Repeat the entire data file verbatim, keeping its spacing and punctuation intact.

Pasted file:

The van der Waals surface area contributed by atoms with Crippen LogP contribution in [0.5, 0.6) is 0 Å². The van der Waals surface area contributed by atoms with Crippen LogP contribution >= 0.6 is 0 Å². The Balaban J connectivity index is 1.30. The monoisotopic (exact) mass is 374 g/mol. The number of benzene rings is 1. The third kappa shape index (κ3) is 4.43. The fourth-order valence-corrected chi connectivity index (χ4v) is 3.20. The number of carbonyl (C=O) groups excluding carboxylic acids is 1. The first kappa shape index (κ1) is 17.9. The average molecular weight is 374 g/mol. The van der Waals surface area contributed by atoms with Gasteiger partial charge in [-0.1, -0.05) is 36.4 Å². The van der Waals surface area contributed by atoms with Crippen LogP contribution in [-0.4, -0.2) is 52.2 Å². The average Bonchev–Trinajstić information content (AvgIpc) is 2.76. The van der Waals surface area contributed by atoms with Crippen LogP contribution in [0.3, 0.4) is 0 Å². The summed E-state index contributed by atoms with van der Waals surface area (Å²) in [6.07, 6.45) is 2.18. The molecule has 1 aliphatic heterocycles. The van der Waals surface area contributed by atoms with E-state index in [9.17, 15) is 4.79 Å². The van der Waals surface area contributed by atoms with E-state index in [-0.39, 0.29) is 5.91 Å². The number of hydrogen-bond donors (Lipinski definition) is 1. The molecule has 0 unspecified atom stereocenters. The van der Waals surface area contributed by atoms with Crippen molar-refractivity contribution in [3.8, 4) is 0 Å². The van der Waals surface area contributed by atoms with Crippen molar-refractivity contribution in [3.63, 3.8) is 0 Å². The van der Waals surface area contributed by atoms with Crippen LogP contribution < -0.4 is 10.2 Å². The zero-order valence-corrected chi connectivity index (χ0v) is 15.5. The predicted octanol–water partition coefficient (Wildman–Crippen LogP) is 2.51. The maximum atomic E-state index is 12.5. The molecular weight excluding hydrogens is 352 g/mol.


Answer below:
The van der Waals surface area contributed by atoms with Crippen LogP contribution in [0.5, 0.6) is 0 Å². The van der Waals surface area contributed by atoms with Crippen LogP contribution >= 0.6 is 0 Å². The Balaban J connectivity index is 1.30. The monoisotopic (exact) mass is 374 g/mol. The number of benzene rings is 1. The third kappa shape index (κ3) is 4.43. The fourth-order valence-corrected chi connectivity index (χ4v) is 3.20. The number of carbonyl (C=O) groups excluding carboxylic acids is 1. The first kappa shape index (κ1) is 17.9. The average molecular weight is 374 g/mol. The van der Waals surface area contributed by atoms with Gasteiger partial charge in [-0.1, -0.05) is 36.4 Å². The van der Waals surface area contributed by atoms with Crippen LogP contribution in [-0.4, -0.2) is 52.2 Å². The average Bonchev–Trinajstić information content (AvgIpc) is 2.76. The van der Waals surface area contributed by atoms with Crippen LogP contribution in [0.3, 0.4) is 0 Å². The summed E-state index contributed by atoms with van der Waals surface area (Å²) in [6.07, 6.45) is 2.18. The molecule has 1 aliphatic heterocycles. The van der Waals surface area contributed by atoms with E-state index in [9.17, 15) is 4.79 Å². The van der Waals surface area contributed by atoms with E-state index in [-0.39, 0.29) is 5.91 Å². The number of hydrogen-bond donors (Lipinski definition) is 1. The molecule has 0 unspecified atom stereocenters. The van der Waals surface area contributed by atoms with Crippen molar-refractivity contribution in [3.8, 4) is 0 Å². The van der Waals surface area contributed by atoms with Crippen molar-refractivity contribution in [3.63, 3.8) is 0 Å². The van der Waals surface area contributed by atoms with Crippen LogP contribution < -0.4 is 10.2 Å². The zero-order valence-corrected chi connectivity index (χ0v) is 15.5. The predicted octanol–water partition coefficient (Wildman–Crippen LogP) is 2.51. The maximum atomic E-state index is 12.5. The molecular weight excluding hydrogens is 352 g/mol.